In 2007, Stephanie Lenz, a writer and editor from Gallitzin, Pennsylvania made a home video of her 13-month-old son dancing to "Let's Go Crazy" and posted a 29-second video on the video-sharing site YouTube. Four months after the video was originally uploaded, Universal Music Group, which owned the copyrights to the song, ordered YouTube to remove the video enforcing the Digital Millennium Copyright Act. Lenz notified YouTube immediately that her video was within the scope of fair use, and demanded that it be restored. YouTube complied after six weeks—not two weeks, as required by the Digital Millennium Copyright Act—to see whether Universal planned to sue Lenz for infringement. Lenz then sued Universal Music in California for her legal costs, claiming the music company had acted in bad faith by ordering removal of a video that represented fair use of the song.[25]

Later in August 2008, U.S. District Judge Jeremy Fogel, of San Jose, California, ruled that copyright holders cannot order a deletion of an online file without determining whether that posting reflected "fair use" of the copyrighted material. In 2015 the court affirmed the holding that Universal was required to consider fair use before sending its initial takedown request.

See also[edit]

References[edit]

  • Uptown: The Vault – The Definitive Guide to the Musical World of Prince: Nilsen Publishing 2004, ISBN 91-631-5482-X
  1. ^ Uptown, 2004, p. 50
  2. ^ Elliott, Paul (May 30, 2016). "The Top 20 Greatest Funk Rock Songs". TeamRock. Team Rock Limited. Archived from the original on June 2, 2016. Retrieved January 31, 2017.
  3. ^ The original single release credits the authors of the song as Prince and The Revolution, but the song's authorship is registered with ASCAP as solely by Prince.
  4. ^ Whitburn, Joel (2004). Top R&B/Hip-Hop Singles: 1942-2004. Record Research. p. 471.
  5. ^ Whitburn, Joel (2004). Hot Dance/Disco: 1974-2003. Record Research. p. 208.
  6. ^ Woodworth, G.M.; University of California, Los Angeles (2008). "Just Another One of God's Gifts": Prince, African-American Masculinity, and the Sonic Legacy of the Eighties. University of California, Los Angeles. p. 268. ISBN 9781109120745. Retrieved 2015-06-22.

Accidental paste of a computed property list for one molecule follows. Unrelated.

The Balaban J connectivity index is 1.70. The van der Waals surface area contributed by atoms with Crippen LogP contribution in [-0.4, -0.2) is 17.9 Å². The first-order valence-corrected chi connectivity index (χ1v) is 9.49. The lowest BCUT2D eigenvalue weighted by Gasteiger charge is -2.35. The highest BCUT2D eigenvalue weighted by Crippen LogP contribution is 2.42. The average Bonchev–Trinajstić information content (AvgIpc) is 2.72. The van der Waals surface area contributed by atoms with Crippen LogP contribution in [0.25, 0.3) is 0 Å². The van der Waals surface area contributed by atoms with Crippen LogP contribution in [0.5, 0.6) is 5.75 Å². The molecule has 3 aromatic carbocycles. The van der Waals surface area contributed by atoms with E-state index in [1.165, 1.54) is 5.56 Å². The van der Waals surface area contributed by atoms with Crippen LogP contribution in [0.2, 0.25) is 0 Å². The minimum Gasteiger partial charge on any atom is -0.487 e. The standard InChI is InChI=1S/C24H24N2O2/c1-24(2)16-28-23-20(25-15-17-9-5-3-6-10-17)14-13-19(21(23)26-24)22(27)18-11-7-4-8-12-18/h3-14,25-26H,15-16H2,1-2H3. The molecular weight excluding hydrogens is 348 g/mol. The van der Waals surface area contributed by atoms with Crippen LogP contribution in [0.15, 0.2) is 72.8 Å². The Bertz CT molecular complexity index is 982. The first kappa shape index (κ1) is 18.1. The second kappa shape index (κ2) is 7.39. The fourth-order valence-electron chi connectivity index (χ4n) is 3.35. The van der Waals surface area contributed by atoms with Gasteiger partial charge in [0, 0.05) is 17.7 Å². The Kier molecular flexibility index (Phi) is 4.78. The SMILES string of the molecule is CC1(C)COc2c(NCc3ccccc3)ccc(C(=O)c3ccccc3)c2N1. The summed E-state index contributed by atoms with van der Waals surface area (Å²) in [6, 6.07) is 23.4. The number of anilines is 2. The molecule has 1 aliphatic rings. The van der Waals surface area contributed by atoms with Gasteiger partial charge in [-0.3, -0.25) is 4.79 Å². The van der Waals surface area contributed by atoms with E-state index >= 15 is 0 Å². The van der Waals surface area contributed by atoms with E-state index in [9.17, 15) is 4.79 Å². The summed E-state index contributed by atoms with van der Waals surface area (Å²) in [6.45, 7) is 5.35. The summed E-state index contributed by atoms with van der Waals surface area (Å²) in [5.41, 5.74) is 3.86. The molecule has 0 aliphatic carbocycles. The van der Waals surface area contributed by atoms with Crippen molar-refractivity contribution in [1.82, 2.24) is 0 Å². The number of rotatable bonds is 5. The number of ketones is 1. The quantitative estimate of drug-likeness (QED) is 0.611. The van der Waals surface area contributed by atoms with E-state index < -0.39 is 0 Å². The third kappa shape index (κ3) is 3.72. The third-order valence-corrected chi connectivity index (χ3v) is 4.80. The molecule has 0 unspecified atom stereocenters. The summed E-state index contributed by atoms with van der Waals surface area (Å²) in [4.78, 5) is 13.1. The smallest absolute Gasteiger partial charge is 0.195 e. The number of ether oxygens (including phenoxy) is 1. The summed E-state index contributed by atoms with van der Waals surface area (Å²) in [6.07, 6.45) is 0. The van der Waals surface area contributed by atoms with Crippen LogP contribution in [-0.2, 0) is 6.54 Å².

7. ^ a b "Hip Hop Single Sales: Prince, Desiigner & Drake". HipHopDX. April 30, 2016. Retrieved April 30, 2016.
  8. ^ a b c Ariza, Sergio. "The 10 Best Prince Solos". Guitars Exchange. Retrieved 4 July 2018.
  9. ^ Prince and the Revolution (May 4, 2019). "Purple Rain (Soundtrack Album)". Prince Vault.
  10. ^ Kent, David (1993). Australian Chart Book 1970–1992. St Ives, NSW: Australian Chart Book. ISBN 0-646-11917-6.
  11. ^ "Prince And The Revolution – Let's Go Crazy" (in Dutch). Ultratop 50. Retrieved December 3, 2017.
  12. ^ "Prince And The Revolution – Let's Go Crazy" (in French). Les classement single. Retrieved December 3, 2017.
  13. ^ "Nederlandse Top 40 – week 10, 1985" (in Dutch). Dutch Top 40. Retrieved May 26, 2020.
  14. ^ "Prince And The Revolution – Let's Go Crazy" (in Dutch). Single Top 100. Retrieved December 3, 2017.
  15. ^ "Prince And The Revolution – Let's Go Crazy". Top 40 Singles. Retrieved December 3, 2017.
  16. ^ "Prince & The Revolution: Artist Chart History". Official Charts Company. Retrieved December 3, 2017.
  17. ^ "Prince Chart History (Hot 100)". Billboard. Retrieved December 3, 2017.
  18. ^ "Prince Chart History (Dance Club Songs)". Billboard. Retrieved December 3, 2017.
  19. ^ "Prince Chart History (Hot R&B/Hip-Hop Songs)". Billboard. Retrieved December 3, 2017.
  20. ^ "Prince Chart History (Mainstream Rock)". Billboard. Retrieved December 3, 2017.
  21. ^ "Prince Chart History (Hot Rock & Alternative Songs)". Billboard. Retrieved May 26, 2020.
  22. ^ "Talent Almanac 1985: Top Pop Singles". Billboard. Vol. 96, no. 51. December 22, 1984. p. TA-19.
  23. ^ "Hot Rock Songs – Year-End 2016". Billboard. Retrieved May 26, 2020.
  24. ^ "American single certifications – Prince – Let's Go Crazy". Recording Industry Association of America. Retrieved May 31, 2016.
  25. ^ Egelko, Bob (August 21, 2008). "Woman can sue over YouTube clip de-posting". San Francisco Chronicle. Retrieved 2008-08-25.